Once you have got life insurance, you are not required to advise the company of any new treatment unless it specifically requests this. If at a later date you take out a new life insurance policy, you will need to disclose to the insurance company the new treatment you receive. Receiving treatment can have a positive effect on your insurance premium. If the treatment works well, then providers may charge you less.
If you are awaiting the results of any tests or investigations, you should declare this, stating the date and the nature of the test. You do not need to declare any predictive genetic test results. Predictive genetic testing is the use of a genetic test in an asymptomatic person to predict future risk of disease. See the important information below on declaring genetic tests.
What to do if the insurance company has not heard of primary immunodeficiencies?
If your condition is uncommon, it is more difficult for an insurance company to insure you. The company may consult their chief medical officer or other experts. They may also request information from your GP or consultant to better understand the risk and your condition. An insurance company will always ask for your permission to contact your GP or consultant. Insurance companies employ medical doctors to help them with unusual and difficult cases.
Declaring genetic testing
If you have undertaken genetic testing for a new condition and the result comes back ‘positive’ but you are not showing any symptoms of the condition, then currently you do not have the disease and you do NOT need to disclose the result of this predictive genetic test to the insurance company. The only exception is in the case of a predictive genetic test for Huntington’s disease if the life insurance cover is for over £500,000.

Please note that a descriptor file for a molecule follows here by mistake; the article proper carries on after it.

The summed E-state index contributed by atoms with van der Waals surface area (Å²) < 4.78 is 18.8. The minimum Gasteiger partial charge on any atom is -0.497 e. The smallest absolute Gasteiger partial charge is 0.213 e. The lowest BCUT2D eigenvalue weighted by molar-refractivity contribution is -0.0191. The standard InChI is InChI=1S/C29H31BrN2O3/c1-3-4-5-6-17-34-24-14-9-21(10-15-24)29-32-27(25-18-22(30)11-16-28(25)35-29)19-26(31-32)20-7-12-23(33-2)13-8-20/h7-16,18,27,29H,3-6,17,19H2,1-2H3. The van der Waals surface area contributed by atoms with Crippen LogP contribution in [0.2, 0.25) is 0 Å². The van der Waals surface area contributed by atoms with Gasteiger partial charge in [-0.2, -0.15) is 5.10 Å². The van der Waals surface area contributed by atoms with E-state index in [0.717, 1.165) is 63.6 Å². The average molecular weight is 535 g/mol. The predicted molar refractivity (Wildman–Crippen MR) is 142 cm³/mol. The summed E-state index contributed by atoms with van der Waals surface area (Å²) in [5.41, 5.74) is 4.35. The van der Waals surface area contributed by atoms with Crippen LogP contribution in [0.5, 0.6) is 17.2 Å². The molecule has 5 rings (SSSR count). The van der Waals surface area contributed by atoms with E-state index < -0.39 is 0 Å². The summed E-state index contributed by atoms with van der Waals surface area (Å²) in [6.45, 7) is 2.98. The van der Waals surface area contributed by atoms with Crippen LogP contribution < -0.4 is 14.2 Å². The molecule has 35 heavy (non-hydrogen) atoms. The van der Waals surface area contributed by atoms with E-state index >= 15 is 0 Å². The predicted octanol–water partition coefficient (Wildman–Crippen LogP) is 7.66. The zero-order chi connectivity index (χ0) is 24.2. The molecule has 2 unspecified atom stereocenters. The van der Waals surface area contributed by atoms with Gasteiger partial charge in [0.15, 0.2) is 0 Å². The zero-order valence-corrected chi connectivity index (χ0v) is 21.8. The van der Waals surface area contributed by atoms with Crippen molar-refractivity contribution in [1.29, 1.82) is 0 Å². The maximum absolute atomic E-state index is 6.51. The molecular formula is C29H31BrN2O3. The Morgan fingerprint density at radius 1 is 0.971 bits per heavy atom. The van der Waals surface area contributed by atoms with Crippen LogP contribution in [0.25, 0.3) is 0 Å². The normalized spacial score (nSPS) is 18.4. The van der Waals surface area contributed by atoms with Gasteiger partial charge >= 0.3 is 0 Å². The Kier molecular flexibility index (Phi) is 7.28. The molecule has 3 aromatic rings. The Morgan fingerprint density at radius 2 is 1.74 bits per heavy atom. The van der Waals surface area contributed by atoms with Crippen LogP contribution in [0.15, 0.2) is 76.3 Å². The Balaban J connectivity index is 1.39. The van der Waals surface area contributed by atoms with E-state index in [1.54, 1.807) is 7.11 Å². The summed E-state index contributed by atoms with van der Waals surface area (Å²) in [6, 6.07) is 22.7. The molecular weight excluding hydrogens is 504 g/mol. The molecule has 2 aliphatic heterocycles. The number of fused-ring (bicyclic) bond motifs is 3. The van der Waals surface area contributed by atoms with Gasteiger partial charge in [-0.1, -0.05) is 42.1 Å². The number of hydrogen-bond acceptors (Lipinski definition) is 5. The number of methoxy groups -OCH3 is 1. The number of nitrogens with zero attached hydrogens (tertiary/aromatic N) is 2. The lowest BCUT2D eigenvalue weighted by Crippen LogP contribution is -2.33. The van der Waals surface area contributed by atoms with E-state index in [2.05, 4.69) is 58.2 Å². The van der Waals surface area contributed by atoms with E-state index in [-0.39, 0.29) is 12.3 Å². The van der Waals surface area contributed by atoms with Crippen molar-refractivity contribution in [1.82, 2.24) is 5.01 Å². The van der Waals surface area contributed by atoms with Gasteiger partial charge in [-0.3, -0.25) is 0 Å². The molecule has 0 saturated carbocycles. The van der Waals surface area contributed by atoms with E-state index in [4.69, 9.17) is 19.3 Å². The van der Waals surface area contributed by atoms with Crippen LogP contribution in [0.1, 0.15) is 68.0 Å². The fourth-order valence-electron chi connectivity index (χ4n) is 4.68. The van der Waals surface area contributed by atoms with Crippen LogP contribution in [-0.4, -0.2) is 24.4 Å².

Participating in research projects, including the 100,000 Genomes Project, will not affect insurance premiums in most cases. If you are taking part in the 100,000 Genomes Project, then this link will answer any questions you may have on how the project may or may not affect your cover:
More information on insurance and genetic conditions can be found on the Genetic Alliance UK website, specifically:
Below are some of the insurance companies that people have previously gained cover from or that Immunodeficiency UK has spoken to and they have agreed to consider cover for patients on a case-by-case basis.
Aviva 0800 068 6800
LV 0800 678 1890
Pulse Insurance 0330 202 0206
The following companies have stated that they will consider insuring patients with pre-existing conditions:
Claybrooke 0203 150 1349
The Insurance Surgery 0800 083 2829
Orbis 01274 518 393
Your Life Protected 01275 404 268
Reassured insurance 0808 231 0858
Reassured insurance are a life insurance broker with a team that specialises in finding insurance for those who are considered as a higher risk and more difficult to insure. They will compare quotes to find the cheapest policy.
Other useful information
You can find answers to frequently asked questions on life insurance at: www.gocompare.com/life-insurance/frequently-asked-questions/
A consumer guide for patients thinking of taking a genetic test and who wish to know how it may affect their insurance, is available at:
The British Medical Association has worked with the Association of British Insurers to compile a pack that includes a standard covering letter for insurers to send to GPs and an overview of the types of information that are relevant to different types of insurance. The pack can be accessed at: www.bma.org.uk/advice/employment/ethics/confidentiality-and-health-records
You can find information on travel insurance on this web page.
Posted September 2018